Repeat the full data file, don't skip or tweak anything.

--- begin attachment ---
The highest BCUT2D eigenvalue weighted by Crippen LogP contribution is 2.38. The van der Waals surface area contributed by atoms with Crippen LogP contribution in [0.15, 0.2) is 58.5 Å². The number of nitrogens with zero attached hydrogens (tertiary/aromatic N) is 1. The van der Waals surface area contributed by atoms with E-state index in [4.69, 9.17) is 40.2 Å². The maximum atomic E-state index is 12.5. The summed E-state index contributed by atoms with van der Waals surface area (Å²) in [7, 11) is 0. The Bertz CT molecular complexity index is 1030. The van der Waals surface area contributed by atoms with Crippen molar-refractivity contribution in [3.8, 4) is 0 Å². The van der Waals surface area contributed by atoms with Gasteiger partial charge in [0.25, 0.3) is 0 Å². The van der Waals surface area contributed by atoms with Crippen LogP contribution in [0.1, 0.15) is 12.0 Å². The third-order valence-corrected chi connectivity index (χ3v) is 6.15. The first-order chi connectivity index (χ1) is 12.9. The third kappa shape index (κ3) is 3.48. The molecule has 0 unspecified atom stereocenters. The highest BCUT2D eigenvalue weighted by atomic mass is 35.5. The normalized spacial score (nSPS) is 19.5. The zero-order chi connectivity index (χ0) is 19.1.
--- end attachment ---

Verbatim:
The highest BCUT2D eigenvalue weighted by Crippen LogP contribution is 2.38. The van der Waals surface area contributed by atoms with Crippen LogP contribution in [0.15, 0.2) is 58.5 Å². The number of nitrogens with zero attached hydrogens (tertiary/aromatic N) is 1. The van der Waals surface area contributed by atoms with E-state index in [4.69, 9.17) is 40.2 Å². The maximum atomic E-state index is 12.5. The summed E-state index contributed by atoms with van der Waals surface area (Å²) in [7, 11) is 0. The Bertz CT molecular complexity index is 1030. The van der Waals surface area contributed by atoms with Crippen molar-refractivity contribution in [3.8, 4) is 0 Å². The van der Waals surface area contributed by atoms with Gasteiger partial charge in [0.25, 0.3) is 0 Å². The van der Waals surface area contributed by atoms with Crippen LogP contribution in [0.1, 0.15) is 12.0 Å². The third-order valence-corrected chi connectivity index (χ3v) is 6.15. The first-order chi connectivity index (χ1) is 12.9. The third kappa shape index (κ3) is 3.48. The molecule has 0 unspecified atom stereocenters. The highest BCUT2D eigenvalue weighted by atomic mass is 35.5. The normalized spacial score (nSPS) is 19.5. The zero-order chi connectivity index (χ0) is 19.1.